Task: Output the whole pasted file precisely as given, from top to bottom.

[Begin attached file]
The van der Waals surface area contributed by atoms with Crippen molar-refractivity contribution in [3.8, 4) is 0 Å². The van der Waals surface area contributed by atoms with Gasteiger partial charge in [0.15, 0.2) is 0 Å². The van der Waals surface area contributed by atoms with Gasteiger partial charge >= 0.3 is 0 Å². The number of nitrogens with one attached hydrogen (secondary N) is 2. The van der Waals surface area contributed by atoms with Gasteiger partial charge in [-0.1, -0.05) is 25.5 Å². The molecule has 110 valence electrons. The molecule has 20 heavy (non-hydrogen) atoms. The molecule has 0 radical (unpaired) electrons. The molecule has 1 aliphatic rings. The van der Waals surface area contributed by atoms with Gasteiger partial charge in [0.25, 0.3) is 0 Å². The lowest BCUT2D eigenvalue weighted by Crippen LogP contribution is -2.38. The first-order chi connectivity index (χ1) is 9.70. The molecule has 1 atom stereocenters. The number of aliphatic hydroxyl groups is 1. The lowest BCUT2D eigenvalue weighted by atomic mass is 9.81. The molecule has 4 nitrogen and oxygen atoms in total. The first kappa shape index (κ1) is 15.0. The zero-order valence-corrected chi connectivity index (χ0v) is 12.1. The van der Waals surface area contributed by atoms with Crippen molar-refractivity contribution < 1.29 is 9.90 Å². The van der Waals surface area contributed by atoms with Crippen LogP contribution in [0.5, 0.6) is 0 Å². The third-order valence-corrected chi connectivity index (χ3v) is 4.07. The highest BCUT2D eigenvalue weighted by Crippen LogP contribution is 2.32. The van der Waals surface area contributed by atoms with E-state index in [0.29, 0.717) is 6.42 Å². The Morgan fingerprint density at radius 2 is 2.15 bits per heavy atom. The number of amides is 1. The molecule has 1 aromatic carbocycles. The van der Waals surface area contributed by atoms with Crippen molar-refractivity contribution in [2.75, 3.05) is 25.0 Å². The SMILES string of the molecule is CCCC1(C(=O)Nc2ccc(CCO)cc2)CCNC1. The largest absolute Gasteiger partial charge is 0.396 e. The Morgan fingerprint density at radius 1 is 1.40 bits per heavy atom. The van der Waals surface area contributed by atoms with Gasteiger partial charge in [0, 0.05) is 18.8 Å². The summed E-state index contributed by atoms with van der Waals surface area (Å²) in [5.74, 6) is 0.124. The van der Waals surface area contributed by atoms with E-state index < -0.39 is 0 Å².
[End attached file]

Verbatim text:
The van der Waals surface area contributed by atoms with Crippen molar-refractivity contribution in [3.8, 4) is 0 Å². The van der Waals surface area contributed by atoms with Gasteiger partial charge in [0.15, 0.2) is 0 Å². The van der Waals surface area contributed by atoms with Gasteiger partial charge >= 0.3 is 0 Å². The number of nitrogens with one attached hydrogen (secondary N) is 2. The van der Waals surface area contributed by atoms with Gasteiger partial charge in [-0.1, -0.05) is 25.5 Å². The molecule has 110 valence electrons. The molecule has 20 heavy (non-hydrogen) atoms. The molecule has 0 radical (unpaired) electrons. The molecule has 1 aliphatic rings. The van der Waals surface area contributed by atoms with Gasteiger partial charge in [0.25, 0.3) is 0 Å². The lowest BCUT2D eigenvalue weighted by Crippen LogP contribution is -2.38. The first-order chi connectivity index (χ1) is 9.70. The molecule has 1 atom stereocenters. The number of aliphatic hydroxyl groups is 1. The lowest BCUT2D eigenvalue weighted by atomic mass is 9.81. The molecule has 4 nitrogen and oxygen atoms in total. The first kappa shape index (κ1) is 15.0. The zero-order valence-corrected chi connectivity index (χ0v) is 12.1. The van der Waals surface area contributed by atoms with Crippen molar-refractivity contribution < 1.29 is 9.90 Å². The van der Waals surface area contributed by atoms with Crippen LogP contribution in [0.5, 0.6) is 0 Å². The third-order valence-corrected chi connectivity index (χ3v) is 4.07. The highest BCUT2D eigenvalue weighted by Crippen LogP contribution is 2.32. The van der Waals surface area contributed by atoms with E-state index in [0.29, 0.717) is 6.42 Å². The Morgan fingerprint density at radius 2 is 2.15 bits per heavy atom. The number of amides is 1. The molecule has 1 aromatic carbocycles. The van der Waals surface area contributed by atoms with Crippen molar-refractivity contribution in [2.75, 3.05) is 25.0 Å². The SMILES string of the molecule is CCCC1(C(=O)Nc2ccc(CCO)cc2)CCNC1. The largest absolute Gasteiger partial charge is 0.396 e. The Morgan fingerprint density at radius 1 is 1.40 bits per heavy atom. The van der Waals surface area contributed by atoms with Gasteiger partial charge in [0, 0.05) is 18.8 Å². The summed E-state index contributed by atoms with van der Waals surface area (Å²) in [5.74, 6) is 0.124. The van der Waals surface area contributed by atoms with E-state index < -0.39 is 0 Å².